Besides chocolates, beer, Belgium also a vaccine powerhouse

Marc Jayson Cayabyab - The Philippine Star
Besides chocolates, beer, Belgium also a vaccine powerhouse
Manila Mayor Honey Lacuna oversees the rollout of COVID-19 bivalent vaccines to workers of Sta. Ana Hospital in Metro Manila on June 27, 2023.
STAR / Edd Gumban

PUURS — In this Flanders town in Belgium known for its strong local beer Duvel lies the vaccine manufacturing site of pharmaceutical giant Pfizer, making its factory the center in the COVID-19 vaccine race.

Pfizer invited journalists from Southeast Asia to a tour of its factory late last month, when they learned about the company’s assembly line that ensures the sterility and efficacy of their products, shipped from its Belgium plant to over 170 countries, including the Philippines.

During the tour, Pfizer showed to reporters its machines that could detect nanometers of vial leakage, its use of electric currency to detect floating particles in the suspension, as well as its laboratory where vaccines were developed.

The COVID-19 vaccine manufactured here, in a partnership between Pfizer and BioNTech using mRNA technology, boasts of 90-percent efficacy, according to Luc Van Steenwinkel, Pfizer Puurs plant managing director as well as Pfizer Biotech operations vice president.

“Belgium is a vaccine powerhouse. A lot of vaccines are produced here,” Steenwinkel said of the country, home not just to chocolate connoisseurs, but also to major pharmaceutical players like Janssen, Sanofi and GlaxoSmithKline.

Because of its pharmaceutical landscape, Belgium became known as a “pharma valley,” making it one of the world’s top exporters of medicines.

“There is a lot of (pharmaceutical) history in Belgium, with its ecosystem of experience and knowledge in the universities,” Steenwinkel said.

Pfizer established its presence in the Philippines in 1954. When the COVID-19 vaccines arrived in the country, the hot climate made logistics difficult for the deployment of vaccine vials, which had to be stored at ultra-low temperatures of between -90°C and -60°C.

At the Philippine Senate, Senate Minority Leader Koko Pimentel found out from the Department of Health during the agency’s budget session that the Philippines has a vaccine wastage of 49.73 million doses, of which 38.54 million expired past its shelf life.

Of the wasted vaccines, more than half or 26.2 million doses were donated, while over 23 million doses were procured.

There is no way to find out if some doses were from Pfizer and if these expired due to cold chain issues.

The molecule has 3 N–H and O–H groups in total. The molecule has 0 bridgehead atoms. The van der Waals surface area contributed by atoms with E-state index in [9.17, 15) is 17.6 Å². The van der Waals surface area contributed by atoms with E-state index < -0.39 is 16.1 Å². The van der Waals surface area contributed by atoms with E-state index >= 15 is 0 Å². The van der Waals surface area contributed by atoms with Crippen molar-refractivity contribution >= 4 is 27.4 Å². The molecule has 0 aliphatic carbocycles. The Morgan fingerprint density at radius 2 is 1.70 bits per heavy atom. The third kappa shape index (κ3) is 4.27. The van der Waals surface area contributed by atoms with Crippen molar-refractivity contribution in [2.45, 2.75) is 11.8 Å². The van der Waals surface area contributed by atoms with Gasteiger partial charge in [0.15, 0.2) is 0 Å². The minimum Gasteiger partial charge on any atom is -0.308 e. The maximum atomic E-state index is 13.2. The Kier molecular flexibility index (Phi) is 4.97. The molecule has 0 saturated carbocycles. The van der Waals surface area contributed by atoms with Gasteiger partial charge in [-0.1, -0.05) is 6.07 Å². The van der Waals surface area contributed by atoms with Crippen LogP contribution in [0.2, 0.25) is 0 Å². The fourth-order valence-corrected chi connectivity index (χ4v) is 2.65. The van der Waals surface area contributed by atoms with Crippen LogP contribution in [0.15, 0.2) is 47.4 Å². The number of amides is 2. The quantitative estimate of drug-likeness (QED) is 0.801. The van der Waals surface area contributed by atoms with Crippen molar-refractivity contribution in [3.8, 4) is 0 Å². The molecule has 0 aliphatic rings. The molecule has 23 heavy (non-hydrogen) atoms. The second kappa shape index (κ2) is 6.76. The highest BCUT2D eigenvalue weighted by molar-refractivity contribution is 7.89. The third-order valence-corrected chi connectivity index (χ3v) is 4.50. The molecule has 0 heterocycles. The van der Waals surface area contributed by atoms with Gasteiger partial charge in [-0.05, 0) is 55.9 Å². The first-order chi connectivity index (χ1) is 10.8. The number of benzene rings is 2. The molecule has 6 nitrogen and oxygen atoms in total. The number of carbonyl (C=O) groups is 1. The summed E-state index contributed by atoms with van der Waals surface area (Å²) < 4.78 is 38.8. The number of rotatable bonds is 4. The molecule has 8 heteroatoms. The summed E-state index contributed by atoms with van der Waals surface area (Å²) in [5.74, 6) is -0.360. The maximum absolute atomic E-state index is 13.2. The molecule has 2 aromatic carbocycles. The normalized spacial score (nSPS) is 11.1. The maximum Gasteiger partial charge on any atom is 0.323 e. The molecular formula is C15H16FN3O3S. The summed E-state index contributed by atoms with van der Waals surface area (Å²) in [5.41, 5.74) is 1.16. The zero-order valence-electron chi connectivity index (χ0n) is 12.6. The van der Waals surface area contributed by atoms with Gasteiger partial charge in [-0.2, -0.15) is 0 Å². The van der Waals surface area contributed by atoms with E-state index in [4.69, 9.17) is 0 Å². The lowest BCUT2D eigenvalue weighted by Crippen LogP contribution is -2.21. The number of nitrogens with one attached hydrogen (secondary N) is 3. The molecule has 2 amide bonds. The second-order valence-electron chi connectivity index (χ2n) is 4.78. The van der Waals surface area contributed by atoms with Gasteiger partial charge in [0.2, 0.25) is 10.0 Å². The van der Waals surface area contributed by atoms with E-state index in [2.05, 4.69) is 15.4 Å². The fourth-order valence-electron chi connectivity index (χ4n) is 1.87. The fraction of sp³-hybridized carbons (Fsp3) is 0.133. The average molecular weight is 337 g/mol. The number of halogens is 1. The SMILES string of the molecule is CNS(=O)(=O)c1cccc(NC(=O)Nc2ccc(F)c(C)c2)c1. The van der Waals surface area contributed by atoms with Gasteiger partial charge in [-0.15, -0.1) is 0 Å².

The Philippines’ contracts with vaccine manufacturers like Pfizer are covered under nondisclosure agreements.

When vaccines arrived in the Philippines, Pfizer vials were practically impossible to be delivered by barangay health workers to island provinces and other geographically isolated areas, according to barangay health workers interviewed earlier by The STAR.

This means that vaccines like Sinovac, which could be transported with regular ice boxes, were the most accessible, while Pfizer jabs, sought after for their efficacy, were limited in the metropolis.

The latter company is addressing the cold chain challenges by doing research on lowering vaccine storage at refrigerator temperature, according to Steenwinkel.

When the pandemic happened, Pfizer and BioNTech had to deal with developing the most effective vaccine at record time to be able to save lives.

“We thought we would be able to fix the ultra-low temperature, but it would take much more time. Initially, we did some early trials, which were not successful,” Steenwinkel said.

“We didn’t have time. The pandemic was getting worse, and we needed to act fast,” he added.

To store and safely transport the vaccine vials, Pfizer developed temperature-controlled thermal shippers using dry ice to ensure ultra-low temperature during shipments, according to Pfizer Global Supply Chain senior director Peter Lundholm.

In the absence of cold warehouses, the vaccine vials could be temporarily stored in thermal shippers for up to 30 days by refilling it with dry ice every five days.

The shipper had to weigh less than 25 kilograms for easy handling.

“That helped bridge a cap on how we can bring our vaccines on a broad scale during the early days of the pandemic, when there was a very high demand for vaccines,” Lundholm said.

He added that the experience of hot-climate countries like the Philippines prompted Pfizer to look for technology in delivering its medicine to hard-to-reach areas.

In the Philippines, Pfizer pilot-tested a drone technology last year to provide medicines and vaccines in San Luis, Agusan del Sur.

“We learned during the pandemic that chaos and complexity can be uncomfortable… These are some of the learnings from the pandemic on how we revolutionized our supply chain,” Lundholm said.

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